Recently someone asked me what makes a person a Catholic. I don’t know if I have ever been asked that question before in my 56 years as a priest. I had to think. Certainly being baptized in a Catholic church is part of the answer. But there are many who are baptized in a Catholic church as a child but are not brought up Catholic by their parents and do not identify themselves as Catholic in their adult life. So there is more to the answer than being baptized in the Catholic Church.
As I gave more thought to the question I began to think of the many things that make a person a Catholic. There are our Catholic beliefs, doctrines, and moral teachings. The Eucharist is at the very center of Catholic worship. We Catholics accept seven sacraments as given to us by Jesus. We have created over the centuries many sacramentals like the rosary, novenas, statues, vigil candles, crucifixes and crosses we wear around our necks, and countless others. In addition to Sacred Scripture, we Catholic accept Tradition as part of God’s revealed word. Our Catholic worship is ritualized when compared to most other Christian denominations which use little ritual. We accept a hierarchy in our Catholic faith: the Pope, bishops, priests, deacons, and laity. We accept that the Pope and bishops have teaching authority. Devotion to Mary and the saints (St. Anthony, of course) is natural for us. Many Catholic devotions and customs are unique to us, for example, Benediction, the Way of the Cross, the Rosary, and abstaining from meat on the Fridays of Lent. Some gestures such as the Sign of the Cross and genuflecting when we enter and leave church are very Catholic.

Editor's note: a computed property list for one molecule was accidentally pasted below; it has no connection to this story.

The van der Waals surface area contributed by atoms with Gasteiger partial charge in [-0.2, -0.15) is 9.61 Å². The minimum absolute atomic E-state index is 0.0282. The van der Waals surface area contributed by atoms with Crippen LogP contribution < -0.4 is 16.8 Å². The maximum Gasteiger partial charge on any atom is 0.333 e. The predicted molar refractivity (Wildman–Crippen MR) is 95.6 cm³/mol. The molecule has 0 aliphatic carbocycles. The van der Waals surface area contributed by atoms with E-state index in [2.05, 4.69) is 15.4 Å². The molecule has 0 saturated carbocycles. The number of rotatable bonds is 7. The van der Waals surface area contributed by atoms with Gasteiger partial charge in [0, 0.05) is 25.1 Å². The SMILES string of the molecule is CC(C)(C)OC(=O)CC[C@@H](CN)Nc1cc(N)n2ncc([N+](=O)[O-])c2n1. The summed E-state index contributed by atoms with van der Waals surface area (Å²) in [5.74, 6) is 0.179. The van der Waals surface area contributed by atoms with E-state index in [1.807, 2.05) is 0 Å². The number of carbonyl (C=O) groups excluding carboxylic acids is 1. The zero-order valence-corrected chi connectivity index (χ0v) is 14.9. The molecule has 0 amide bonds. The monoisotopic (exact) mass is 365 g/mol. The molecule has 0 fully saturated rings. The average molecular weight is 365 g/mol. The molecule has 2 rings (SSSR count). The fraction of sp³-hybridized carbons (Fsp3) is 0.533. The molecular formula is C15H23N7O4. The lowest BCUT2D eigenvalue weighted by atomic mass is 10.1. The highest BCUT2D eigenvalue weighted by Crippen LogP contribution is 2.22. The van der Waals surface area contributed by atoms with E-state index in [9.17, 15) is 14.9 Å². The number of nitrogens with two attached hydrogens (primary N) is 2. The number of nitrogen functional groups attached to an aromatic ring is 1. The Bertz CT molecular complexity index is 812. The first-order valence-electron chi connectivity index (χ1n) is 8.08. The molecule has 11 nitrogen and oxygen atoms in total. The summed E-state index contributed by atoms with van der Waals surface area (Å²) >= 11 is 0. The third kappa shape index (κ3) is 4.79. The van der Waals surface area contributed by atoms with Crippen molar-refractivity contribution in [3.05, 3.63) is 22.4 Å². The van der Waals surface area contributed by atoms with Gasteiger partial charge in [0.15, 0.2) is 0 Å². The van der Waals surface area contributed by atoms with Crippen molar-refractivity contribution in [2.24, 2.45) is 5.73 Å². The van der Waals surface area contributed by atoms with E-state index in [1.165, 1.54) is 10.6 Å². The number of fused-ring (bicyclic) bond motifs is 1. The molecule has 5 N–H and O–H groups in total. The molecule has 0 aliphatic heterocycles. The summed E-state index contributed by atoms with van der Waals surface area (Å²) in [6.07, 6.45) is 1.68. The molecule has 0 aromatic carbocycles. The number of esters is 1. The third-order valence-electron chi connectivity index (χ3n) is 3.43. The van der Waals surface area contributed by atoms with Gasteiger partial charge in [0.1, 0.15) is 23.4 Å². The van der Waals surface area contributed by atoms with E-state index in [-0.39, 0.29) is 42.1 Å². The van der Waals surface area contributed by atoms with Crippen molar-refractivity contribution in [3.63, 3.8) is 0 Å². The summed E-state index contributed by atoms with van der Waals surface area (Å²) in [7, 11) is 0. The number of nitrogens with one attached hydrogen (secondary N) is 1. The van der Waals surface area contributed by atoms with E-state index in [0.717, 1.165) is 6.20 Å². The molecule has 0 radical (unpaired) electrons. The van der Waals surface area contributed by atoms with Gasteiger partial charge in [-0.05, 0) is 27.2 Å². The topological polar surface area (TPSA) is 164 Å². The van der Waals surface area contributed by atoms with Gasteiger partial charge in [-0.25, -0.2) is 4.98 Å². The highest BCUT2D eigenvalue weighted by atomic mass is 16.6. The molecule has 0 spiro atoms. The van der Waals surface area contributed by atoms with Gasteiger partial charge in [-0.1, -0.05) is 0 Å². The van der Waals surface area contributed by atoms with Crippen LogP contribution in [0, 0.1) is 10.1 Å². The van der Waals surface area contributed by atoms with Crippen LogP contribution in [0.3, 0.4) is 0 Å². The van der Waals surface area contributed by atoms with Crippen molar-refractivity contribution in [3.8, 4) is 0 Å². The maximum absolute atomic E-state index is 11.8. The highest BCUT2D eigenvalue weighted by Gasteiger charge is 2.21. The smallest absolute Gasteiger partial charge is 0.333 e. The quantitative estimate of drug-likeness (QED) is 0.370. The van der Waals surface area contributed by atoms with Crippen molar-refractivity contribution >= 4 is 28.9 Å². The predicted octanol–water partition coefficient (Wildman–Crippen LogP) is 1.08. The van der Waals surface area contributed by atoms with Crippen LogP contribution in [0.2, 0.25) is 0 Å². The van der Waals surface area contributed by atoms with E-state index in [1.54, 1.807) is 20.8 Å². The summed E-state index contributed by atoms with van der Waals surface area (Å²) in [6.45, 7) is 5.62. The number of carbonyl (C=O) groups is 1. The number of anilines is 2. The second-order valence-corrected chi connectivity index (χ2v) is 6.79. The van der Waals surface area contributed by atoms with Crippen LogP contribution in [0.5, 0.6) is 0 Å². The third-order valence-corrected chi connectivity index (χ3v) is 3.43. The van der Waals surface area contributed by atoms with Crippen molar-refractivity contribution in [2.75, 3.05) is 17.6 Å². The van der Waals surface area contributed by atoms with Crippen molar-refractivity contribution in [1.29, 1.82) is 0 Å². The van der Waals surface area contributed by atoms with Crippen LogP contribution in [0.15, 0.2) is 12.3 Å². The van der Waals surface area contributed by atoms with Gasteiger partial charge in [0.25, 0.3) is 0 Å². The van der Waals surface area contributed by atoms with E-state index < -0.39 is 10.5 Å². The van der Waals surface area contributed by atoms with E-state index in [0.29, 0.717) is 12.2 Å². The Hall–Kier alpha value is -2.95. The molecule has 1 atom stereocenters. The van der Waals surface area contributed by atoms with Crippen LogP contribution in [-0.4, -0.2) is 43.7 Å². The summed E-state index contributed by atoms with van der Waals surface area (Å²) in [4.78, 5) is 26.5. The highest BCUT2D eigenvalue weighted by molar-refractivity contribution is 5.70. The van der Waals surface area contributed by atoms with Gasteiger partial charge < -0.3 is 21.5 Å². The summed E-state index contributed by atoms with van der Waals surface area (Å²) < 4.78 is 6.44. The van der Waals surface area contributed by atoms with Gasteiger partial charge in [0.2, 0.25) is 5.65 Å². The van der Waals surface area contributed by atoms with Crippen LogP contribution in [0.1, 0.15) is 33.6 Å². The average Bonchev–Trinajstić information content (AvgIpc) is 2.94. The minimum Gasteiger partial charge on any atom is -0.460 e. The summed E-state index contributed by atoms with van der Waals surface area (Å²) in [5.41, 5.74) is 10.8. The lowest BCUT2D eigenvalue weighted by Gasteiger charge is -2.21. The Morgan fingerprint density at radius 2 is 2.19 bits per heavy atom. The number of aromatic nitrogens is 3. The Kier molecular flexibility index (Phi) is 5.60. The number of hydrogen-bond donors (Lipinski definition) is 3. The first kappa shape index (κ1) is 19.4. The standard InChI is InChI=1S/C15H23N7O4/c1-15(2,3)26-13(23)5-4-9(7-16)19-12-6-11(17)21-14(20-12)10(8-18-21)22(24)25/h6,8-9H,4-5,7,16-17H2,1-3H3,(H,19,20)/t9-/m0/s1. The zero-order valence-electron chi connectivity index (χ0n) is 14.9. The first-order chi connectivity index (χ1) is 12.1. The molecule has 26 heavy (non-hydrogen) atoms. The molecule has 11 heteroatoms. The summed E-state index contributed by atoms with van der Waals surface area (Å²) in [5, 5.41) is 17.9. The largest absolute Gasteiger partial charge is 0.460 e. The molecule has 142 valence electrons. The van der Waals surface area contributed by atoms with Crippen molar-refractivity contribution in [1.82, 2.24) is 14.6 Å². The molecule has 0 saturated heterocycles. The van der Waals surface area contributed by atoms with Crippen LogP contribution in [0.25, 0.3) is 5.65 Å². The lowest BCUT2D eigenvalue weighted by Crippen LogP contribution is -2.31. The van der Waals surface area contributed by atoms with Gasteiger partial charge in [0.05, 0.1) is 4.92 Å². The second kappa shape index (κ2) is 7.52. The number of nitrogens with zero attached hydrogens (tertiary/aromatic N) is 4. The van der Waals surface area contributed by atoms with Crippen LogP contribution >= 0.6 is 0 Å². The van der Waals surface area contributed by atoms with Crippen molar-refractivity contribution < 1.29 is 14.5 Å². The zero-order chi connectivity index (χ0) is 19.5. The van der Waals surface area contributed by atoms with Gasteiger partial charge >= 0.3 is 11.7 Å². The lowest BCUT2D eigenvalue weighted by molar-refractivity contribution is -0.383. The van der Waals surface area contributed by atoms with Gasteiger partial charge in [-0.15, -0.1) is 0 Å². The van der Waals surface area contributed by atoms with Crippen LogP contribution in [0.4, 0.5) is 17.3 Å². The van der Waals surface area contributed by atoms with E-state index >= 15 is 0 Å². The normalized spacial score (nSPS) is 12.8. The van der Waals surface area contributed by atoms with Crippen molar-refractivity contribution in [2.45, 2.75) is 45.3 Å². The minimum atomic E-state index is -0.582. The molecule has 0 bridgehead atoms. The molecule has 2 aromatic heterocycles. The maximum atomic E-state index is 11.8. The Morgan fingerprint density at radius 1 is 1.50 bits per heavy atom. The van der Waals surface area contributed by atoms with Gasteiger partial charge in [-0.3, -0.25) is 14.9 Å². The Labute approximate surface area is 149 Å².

I think I have listed most of the things that identify a person as a Catholic. I suspect there are others I have failed to list. When all is said and done, there are many things that make a person a Catholic. Very importantly, let us hope that people identify us as being a Catholic because of the good witness we give in the way we lead our lives. St. Anthony help me to be the kind of Catholic you were, always faithful to living the Gospel life of Jesus.
Fr. John St. Anthony Shrine